Straws and Crosswalks

by | Feb 20, 2024 | Bold in Faith, Bold in Life, Bold in Work

A few years ago, I bought a reusable straw in a valiant attempt to save the sea turtles I was probably killing with my abundant plastic straw use. My straw (and its cute little carrying case) came everywhere with me, and I used it in my iced coffee, my sparkly waters, and my smoothies. I also don’t think I ever cleaned it quite well enough (whoops).

Almost as soon as I started using the straw, I saw how my perspective began to shift. I couldn’t help but notice how many disposable items I used each day: iced coffee cups, takeout boxes, plastic grocery bags, and on and on. I began carrying a thermos and reusable shopping bags regularly. That one little habit change (a reusable straw) had a ripple effect across my consumption as a whole.

Why are we talking about straws? Well because, as I learned a few years ago in this instance, sometimes the most powerful shifts we make in our lives are the simplest. So this Lent, I’m giving up jaywalking. It sounds silly, but frankly, I haven’t waited for a crosswalk light in years. When the idea was proposed to me in prayer, I knew it would be a good challenge, but I was absolutely not ready for the ripple effects that would occur.

Waiting at a red light requires patience. When you push the crosswalk buttons in DC, the machines even scream “WAIT!” to remind you. And so, as I stand on the corner for 45 seconds waiting for my turn (while hundreds of people stream past me because who waits for lights anymore), I am learning to fight my desire for efficiency and forward movement and simply wait.

This new challenge has opened my eyes to all of the other ways I prioritize efficiency: using mobile orders at Starbucks, picking the shortest aisle at the store or TSA, and running through self-checkout at CVS, to name a few. But this Lent, I’ve found myself desiring to make all of these things a little harder, a little less efficient. Spoiler alert: I have already come face to face with my embarrassing lack of patience in new and uncomfy ways, and it’s been SIX DAYS.

Lent is a time to grow closer to Jesus, and I’ve had more than a few people say to me, “What does not jaywalking have to do with God?” But as I’m learning right now, and as I’ve seen throughout my life, with a supernatural perspective, everything has everything to do with God. The Lord is inviting me to rest, to pause, to release my desire to move faster and avoid any sort of discomfort that comes from having to let Him lead me.

Here’s the question we could pray on this week: Which virtue am I struggling with right now, and is there a simple challenge or fast that I could take on this Lent to grow in it?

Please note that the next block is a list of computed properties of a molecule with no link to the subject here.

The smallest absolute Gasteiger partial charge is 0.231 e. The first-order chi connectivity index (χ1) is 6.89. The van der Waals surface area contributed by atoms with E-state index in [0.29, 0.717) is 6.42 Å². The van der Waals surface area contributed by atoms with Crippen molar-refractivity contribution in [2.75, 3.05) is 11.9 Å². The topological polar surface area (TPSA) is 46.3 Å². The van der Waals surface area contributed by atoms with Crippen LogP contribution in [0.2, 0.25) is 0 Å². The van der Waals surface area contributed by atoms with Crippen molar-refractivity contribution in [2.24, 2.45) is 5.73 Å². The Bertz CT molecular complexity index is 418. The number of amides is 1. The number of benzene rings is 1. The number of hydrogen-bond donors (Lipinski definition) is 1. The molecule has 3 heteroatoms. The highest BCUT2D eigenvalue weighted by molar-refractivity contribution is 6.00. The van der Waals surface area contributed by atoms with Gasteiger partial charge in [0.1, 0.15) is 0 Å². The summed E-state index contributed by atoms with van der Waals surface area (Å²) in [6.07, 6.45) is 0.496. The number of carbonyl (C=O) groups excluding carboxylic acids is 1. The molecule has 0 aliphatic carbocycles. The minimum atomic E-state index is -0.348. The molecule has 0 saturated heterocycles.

Please know of my prayers for you all during this season of Lent!! (And send me your intentions because I have a lot of time to pray these days while I’m waiting to cross the street 😉).

In Christ,

Jane


What I’m loving lately….

Emma by Jane Austen

I’ve been on a bit of an Anglophile kick with my reading this year… and I’m loving this book! It truly makes me cackle – on the metro, on my couch, on a plane. Jane Austen is hilarious and the romantic drama of country life in England is such a delight to dive into. I cannot wait to finish it and watch the movie (I have friends who are die-hard for Gwyneth’s version or Anya Taylor-Joy’s version and many who just love Clueless, so I’m not sure yet where I’ll start!)

The Way of the Cross

This Lent, I’m doing my best to attend the Stations of the Cross on Fridays! Most of the churches in DC offer communal stations, but this past week I ended up praying them by myself, using my absolute favorite new guide, The Way of the Cross. That link has everything in it but I do have the booklet version which I enjoy praying with as well. It’s wild how relatable and personal these stations are, and I hope they impact your prayer in the same way they’ve deepened mine!

I love living in DC (plus a top-notch bolognese recipe)

On Sunday night, the Fiat90 and Exodus90 groups at my church came together for dinner, and I decided to make a big pot of bolognese. While shopping for ingredients at Trader Joe’s, I ran right into Pete Buttigieg and Chasten and their children, who were also making bolognese for dinner! We compared recipes and discussed the proper pasta to use, and then went on our way wishing the others good luck! It was such a delightful little DC moment. Also, the five hours of simmering this bolognese were for sure worth it… yum. I added pancetta, too!

I love being Catholic

Last week I took a quick 24-hour trip to Champaign, Illinois, and had the chance to stop into their campus church, and WOW. I love getting to attend mass or even just pray in the churches I encounter, whether in DC or out of town! It’s always such a gift and makes me so grateful to be Catholic.

Quote of the week: St. Josemaria on abandonment

“As soon as you truly abandon yourself in the Lord, you will know how to be content with whatever happens. You will not lose your peace if your undertakings do not turn out the way you hoped, even if you have put everything into them, and used all the means necessary. For they will have “turned out” the way God wants them to.”


Prayer requests

  • My friend’s grandma who just received a late-stage cancer diagnosis
  • Julia who is in the hospital
  • For everyone in a pruning season

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    Jane Kennedy

    Jane Kennedy

    Jane was born in Australia, raised in California, and is overjoyed to now call NYC home. She graduated from UCSB with degrees in Political Science and Communication and spent the past two years working in criminal justice reform. She is currently an MBA student at NYU Stern, focusing on entrepreneurship and strategy.

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